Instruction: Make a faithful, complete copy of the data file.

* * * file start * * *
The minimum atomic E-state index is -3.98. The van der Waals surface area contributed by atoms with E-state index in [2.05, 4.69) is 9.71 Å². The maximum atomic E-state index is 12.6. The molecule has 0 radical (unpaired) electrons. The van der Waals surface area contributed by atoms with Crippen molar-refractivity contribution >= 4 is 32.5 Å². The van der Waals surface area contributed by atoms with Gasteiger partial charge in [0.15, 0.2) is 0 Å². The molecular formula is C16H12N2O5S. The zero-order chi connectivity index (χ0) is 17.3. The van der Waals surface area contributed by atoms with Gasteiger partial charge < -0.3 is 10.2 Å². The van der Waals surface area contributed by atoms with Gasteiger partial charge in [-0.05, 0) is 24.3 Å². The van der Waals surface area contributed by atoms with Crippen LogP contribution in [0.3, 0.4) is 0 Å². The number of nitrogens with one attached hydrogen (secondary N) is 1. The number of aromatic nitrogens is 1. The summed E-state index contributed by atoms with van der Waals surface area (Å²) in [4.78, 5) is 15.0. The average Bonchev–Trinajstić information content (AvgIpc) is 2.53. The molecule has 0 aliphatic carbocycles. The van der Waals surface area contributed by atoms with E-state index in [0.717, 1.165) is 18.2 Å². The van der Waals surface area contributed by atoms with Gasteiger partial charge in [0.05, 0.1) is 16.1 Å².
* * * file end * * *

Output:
The minimum atomic E-state index is -3.98. The van der Waals surface area contributed by atoms with E-state index in [2.05, 4.69) is 9.71 Å². The maximum atomic E-state index is 12.6. The molecule has 0 radical (unpaired) electrons. The van der Waals surface area contributed by atoms with Crippen molar-refractivity contribution >= 4 is 32.5 Å². The van der Waals surface area contributed by atoms with Gasteiger partial charge in [0.15, 0.2) is 0 Å². The molecular formula is C16H12N2O5S. The zero-order chi connectivity index (χ0) is 17.3. The van der Waals surface area contributed by atoms with Gasteiger partial charge < -0.3 is 10.2 Å². The van der Waals surface area contributed by atoms with Gasteiger partial charge in [-0.05, 0) is 24.3 Å². The van der Waals surface area contributed by atoms with Crippen LogP contribution in [0.3, 0.4) is 0 Å². The number of nitrogens with one attached hydrogen (secondary N) is 1. The number of aromatic nitrogens is 1. The summed E-state index contributed by atoms with van der Waals surface area (Å²) in [4.78, 5) is 15.0. The average Bonchev–Trinajstić information content (AvgIpc) is 2.53. The molecule has 0 aliphatic carbocycles. The van der Waals surface area contributed by atoms with E-state index in [0.717, 1.165) is 18.2 Å². The van der Waals surface area contributed by atoms with Gasteiger partial charge in [0.05, 0.1) is 16.1 Å².